Many other examples spring to mind in the field of Health [9], reviews of cultural products… In all those cases, communities of interest represent a realm where Internet can operate as a genuine hub for exchange and productive public debate. It is also worth noting that these communities are less homogenous than has often been supposed. Experts and beginners rub shoulders in a constructive manner.

Consumers and Citizens

The discussion on the place of the Web in the democratic debate got a new lease of life after the publication of American law professor Cass Sunstein’s book entitled [10]. Two points in this book, which gave rise to extensive controversy, deserve closer attention and I shall address them in turn. First the tendency Internet has shown to model citizen sovereignty on consumer sovereignty; and second the fact that political debate on the net essentially brings together users of similar views.

What fundamentally distinguishes the Internet from earlier media is the way this technology makes it possible to offer the user customised information. Not only can consumers find much more easily a product meeting their exact demand but they can even put together their own newspaper. A concept that IT futurologists like Toffler, Gilder or Negroponte could only dream of in the 80s and early 90s is currently available to web users through personalised portal services such as Netvibes and RSS feeds which make it possible to get constantly updated information. In this case of figure the consumer is sovereign and chooses what he pleases. Cass Sunstein rightly reminds us that political sovereignty is radically different. “Citizens do not think or act like consumers” [11]. Political democracy emanates from a deliberative government. Political choices do not always match a person’s personal interests but those of the community. Public opinion is arrived at through debate, exchange and deliberation.

Conversely, many 90s Internet thinkers, whose theories have often been close to those proposed by the libertarians, think that political choices should increasingly be managed like economic choices. Viz Louis Rossetto, the founder of Wired magazine, a major source of critical thinking on the web, who thought that the new information network would permit the suppression of the state education system, leaving each family free to find the education set-up they thought best suited to their children.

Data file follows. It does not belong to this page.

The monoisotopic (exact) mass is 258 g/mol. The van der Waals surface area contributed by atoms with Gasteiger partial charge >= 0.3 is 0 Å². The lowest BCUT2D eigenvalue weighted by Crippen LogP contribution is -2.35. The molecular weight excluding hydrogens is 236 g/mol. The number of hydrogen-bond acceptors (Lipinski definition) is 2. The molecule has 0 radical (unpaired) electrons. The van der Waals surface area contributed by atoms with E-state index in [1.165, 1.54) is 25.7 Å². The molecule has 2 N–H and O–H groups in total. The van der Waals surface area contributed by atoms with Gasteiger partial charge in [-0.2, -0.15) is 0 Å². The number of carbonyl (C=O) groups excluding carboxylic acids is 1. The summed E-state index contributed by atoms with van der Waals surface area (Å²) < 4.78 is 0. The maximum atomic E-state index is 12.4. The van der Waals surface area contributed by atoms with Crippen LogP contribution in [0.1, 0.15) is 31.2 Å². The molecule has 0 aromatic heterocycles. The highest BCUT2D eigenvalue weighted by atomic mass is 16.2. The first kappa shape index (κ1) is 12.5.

But these provocative views found a more sophisticated expression in a 1996 article published by two jurists under the title “The new Civic Virtue of the Internet”. For David Johnson and David Post, the crucial difference between cyberspace and ordinary space is the absolute mobility of its users. They can change site in no time at all, thus controlling the information providers’ power. This mobility, rather than voting is now the vector through which people can express collective preferences. “In the online context, the check against sysop tyranny is not "one person, one vote" but, rather, the ease of exit. And there is reason to believe that the combination of decentralized rule-making by means of (1) the unilateral actions of sysops to define online spaces and (2) the unilateral decisions by users to join or leave such spaces will arrive at a good solution to the collective-action problem [12].” We have thus arrived at a framework where the citizens’ opinion is expressed in the same way as the consumers’: through the dismissal of the product or website which has ceased to suit. Public opinion is not achieved on the basis of a range of debates and exchanges; instead, at a moment’s notice citizen-consumers can vote with their feet or more precisely with their mouse.

This thesis, much in tune with early Internet Utopias, was robustly disputed [13]. Several authors stressed the fact that this was tantamount to removing all State regulation. In his answer to his critics, David Post clarified his position on regulation: “We don’t need ‘a plan’ but a multitude of plans from among which individuals can choose, and ‘the market’, and not action by the global collective, is most likely to bring that plenitude to us.” [14]

At a time when Internet is much more regulated by governments, this debate may seem a thing of the past but it is worth quoting in so far as it shows that there was indeed, at the onset of the web, a distinct blurring of consumer and citizen roles, one which has endured, as Sunstein correctly appreciated.

Communication Medium and Democracy

The second threat to democracy Sunstein anticipates from the web lies with the fact that political debates are liable to take place between people of similar views. This thesis which has been partly echoed by Azi Lev-On and Bernard Manin [15], has, unlike the former, given rise to extensive discussion.

Nobody disputes the fact that, thanks to the Web, citizens potentially have access to richer information than before, and that they can take part in many debates. But opinion is divided on whether users turn only to sites or forums representing opinions close to their own or on the contrary are given the opportunity, thanks to the net, to confront opinions differing from it. In other words does the Internet hold back or reinforce deliberative democracy?